Dr Ioanna Sitaridou will present an online lecture entitled In search for the lost Greek infinitive in Anatolia, on Thursday 15 October, at 7.00pm, as part of the Greek History and Culture Seminars offered by the Greek Community of Melbourne.
"In this talk I discuss the evolution of Pontic Greek within the broader context of Asia Minor Greek and in relation to the emergence of other Modern Greek dialects", Dr Sitaridou explains.
Given the lack of sufficiently old textual evidence, which would normally provide clues as to the evolution of Pontic Greek, the conservative character of Romeyka, an endangered Greek variety still spoken in the area of Black Sea in Turkey, means that it can be used as a “window on the past”; thus, allowing us to create a chronology of the evolution of Proto-Pontic, to which Romeyka belongs, and identify its split from other Greek varieties as being at least 500 years earlier than previously thought, in Hellenistic times, rather than during the medieval period.
Dr Ioanna Sitaridou is Reader in Spanish and Historical Linguistics; Head of Spanish and Portuguese at the University of Cambridge; Deputy Director for the Cambridge Centre for Greek Studies; and Fellow of Queens’ College, Cambridge. She works on historical syntax and has published extensively in Lingua, Diachronica, Natural Language and Linguistic Theory, Glossa, etc.
For her work on Old Romance she has been awarded an Early Career Fellowship by CRASSH, Cambridge (2008); a research buyout by the ISWOC project at the University of Oslo (2012); and a CAPES grant at UFB in Salvador, Brazil (2020). For (re)discovering the last Greek infinitive in the Black Sea in Turkey, she was awarded the Stanley J. Seeger Visiting Research Fellowship in Hellenic Studies at Princeton (2011); a Research Fellowship at the Center for Hellenic Studies at Harvard University (2015); and a Chaire Internationale at Labex Empirical Foundations of Linguistics, Université Sorbonne Nouvelle Paris 3 (2021).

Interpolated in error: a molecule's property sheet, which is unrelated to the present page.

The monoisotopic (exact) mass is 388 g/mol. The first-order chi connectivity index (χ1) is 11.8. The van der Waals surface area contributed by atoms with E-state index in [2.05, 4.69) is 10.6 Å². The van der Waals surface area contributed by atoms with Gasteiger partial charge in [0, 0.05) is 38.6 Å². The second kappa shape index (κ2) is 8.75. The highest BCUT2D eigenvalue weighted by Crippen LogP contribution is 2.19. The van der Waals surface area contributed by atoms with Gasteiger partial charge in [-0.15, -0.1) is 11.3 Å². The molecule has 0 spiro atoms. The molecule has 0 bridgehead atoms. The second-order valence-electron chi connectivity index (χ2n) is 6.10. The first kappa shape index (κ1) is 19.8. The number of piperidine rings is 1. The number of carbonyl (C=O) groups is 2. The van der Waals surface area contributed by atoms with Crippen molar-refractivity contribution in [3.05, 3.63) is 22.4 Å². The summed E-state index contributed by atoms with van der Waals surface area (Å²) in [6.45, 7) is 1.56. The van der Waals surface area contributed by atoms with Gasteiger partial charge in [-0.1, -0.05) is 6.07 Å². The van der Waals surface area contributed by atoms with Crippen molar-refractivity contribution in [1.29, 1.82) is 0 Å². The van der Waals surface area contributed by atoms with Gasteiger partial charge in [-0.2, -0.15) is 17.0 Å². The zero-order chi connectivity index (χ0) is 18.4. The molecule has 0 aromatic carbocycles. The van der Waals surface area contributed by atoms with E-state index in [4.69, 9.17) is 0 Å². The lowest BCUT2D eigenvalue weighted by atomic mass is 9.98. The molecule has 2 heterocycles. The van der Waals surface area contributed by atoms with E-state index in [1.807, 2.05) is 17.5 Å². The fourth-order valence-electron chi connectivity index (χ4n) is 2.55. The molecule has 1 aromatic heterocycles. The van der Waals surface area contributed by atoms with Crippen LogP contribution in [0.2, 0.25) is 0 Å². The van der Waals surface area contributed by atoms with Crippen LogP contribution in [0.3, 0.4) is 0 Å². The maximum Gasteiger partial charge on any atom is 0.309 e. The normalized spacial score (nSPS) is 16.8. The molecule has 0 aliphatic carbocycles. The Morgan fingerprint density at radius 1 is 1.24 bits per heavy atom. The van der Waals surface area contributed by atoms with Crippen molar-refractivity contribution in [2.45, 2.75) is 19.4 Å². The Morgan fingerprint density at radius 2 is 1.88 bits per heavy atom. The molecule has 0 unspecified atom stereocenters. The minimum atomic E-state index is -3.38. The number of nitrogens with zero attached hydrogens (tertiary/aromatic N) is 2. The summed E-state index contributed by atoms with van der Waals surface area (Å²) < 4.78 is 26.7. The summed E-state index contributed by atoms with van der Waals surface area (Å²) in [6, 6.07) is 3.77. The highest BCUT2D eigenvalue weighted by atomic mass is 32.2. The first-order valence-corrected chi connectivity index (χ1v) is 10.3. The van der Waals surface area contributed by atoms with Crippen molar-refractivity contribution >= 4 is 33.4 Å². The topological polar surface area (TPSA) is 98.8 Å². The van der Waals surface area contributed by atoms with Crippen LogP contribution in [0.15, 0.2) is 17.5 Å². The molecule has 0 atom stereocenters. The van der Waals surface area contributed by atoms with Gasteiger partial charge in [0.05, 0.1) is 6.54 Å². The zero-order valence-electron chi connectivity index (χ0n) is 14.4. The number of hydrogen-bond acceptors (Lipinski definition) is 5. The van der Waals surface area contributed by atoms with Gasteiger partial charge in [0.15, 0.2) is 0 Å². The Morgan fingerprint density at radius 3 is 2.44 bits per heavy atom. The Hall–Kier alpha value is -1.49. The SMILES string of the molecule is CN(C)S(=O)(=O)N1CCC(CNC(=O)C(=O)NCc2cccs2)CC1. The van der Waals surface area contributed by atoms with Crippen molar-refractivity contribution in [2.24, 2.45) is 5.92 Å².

How to participate
Audiences can enjoy the seminar in two ways:
- If you want to actively participate and ask questions at the end of the seminar you will need to join us through a Zoom Webinar – for which you’ll need topre-register by following the link here.
- If you prefer to sit back and enjoy the show, just join us through ourFacebookpage or ourYouTubepage where we’ll be live streaming the event.
When: Thursday 8 October 2020 @ 7.00pm
Language of Presentation: English | Some knowledge of Greek recommended.